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What Jury Duty Taught Me About Evidenced Based Practice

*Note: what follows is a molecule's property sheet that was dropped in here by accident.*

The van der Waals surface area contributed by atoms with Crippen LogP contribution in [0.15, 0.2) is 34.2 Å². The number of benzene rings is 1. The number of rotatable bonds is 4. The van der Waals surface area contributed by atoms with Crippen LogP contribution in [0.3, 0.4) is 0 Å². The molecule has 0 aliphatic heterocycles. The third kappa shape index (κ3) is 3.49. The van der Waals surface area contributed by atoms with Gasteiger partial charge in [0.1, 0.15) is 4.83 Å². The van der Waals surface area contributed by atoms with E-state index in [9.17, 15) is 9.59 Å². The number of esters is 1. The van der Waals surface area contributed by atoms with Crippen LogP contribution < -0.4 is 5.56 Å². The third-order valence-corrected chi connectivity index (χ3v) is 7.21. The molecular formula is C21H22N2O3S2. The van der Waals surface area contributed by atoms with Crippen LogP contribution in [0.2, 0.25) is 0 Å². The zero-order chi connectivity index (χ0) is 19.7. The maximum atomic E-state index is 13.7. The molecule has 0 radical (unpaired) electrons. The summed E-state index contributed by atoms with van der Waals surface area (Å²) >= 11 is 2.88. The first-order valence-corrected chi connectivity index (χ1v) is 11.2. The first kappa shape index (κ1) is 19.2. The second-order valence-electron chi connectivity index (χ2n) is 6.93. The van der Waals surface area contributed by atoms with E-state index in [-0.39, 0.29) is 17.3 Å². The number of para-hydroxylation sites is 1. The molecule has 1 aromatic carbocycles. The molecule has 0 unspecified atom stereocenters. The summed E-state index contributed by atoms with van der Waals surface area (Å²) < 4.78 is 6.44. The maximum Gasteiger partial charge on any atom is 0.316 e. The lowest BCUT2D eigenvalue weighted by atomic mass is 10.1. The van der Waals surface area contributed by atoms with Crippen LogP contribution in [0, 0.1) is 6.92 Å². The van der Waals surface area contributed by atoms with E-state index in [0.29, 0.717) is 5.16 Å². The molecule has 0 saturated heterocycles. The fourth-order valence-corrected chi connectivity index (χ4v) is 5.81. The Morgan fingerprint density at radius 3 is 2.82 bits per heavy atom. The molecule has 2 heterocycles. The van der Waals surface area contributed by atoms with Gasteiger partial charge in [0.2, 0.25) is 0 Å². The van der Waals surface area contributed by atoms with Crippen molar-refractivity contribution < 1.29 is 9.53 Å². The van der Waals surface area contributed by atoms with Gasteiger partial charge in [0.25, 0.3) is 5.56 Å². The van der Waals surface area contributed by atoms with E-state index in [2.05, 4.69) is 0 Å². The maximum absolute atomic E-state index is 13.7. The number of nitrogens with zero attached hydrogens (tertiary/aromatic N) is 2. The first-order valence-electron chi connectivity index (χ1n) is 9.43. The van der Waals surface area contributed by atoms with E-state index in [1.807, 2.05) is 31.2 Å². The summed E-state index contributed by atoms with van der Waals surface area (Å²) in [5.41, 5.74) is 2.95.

Like many well intentioned movements, “evidenced based practice” has been hijacked, politicized, and corrupted. While in many instances the spirit behind the movement inspires providers to think more critically and question personal biases, in others it creates division and suppresses dialogue. “Science” and “evidence” are often reduced to rhetorical forms of grandstanding, especially on social media platforms that reward adversarial behavior and binary thinking. To be sure, I am not suggesting that medical providers “do things the way they’ve always done them” or that research and objective data should not inform clinical practice. Research, whose quality varies immensely, is not synonymous with evidence, however. Moreover, it remains unclear what individual or collective bodies should preside over “evidence”. Writing “evidenced based” in one’s twitter bio doesn’t make one an arbiter of evidence, blue check mark or not.

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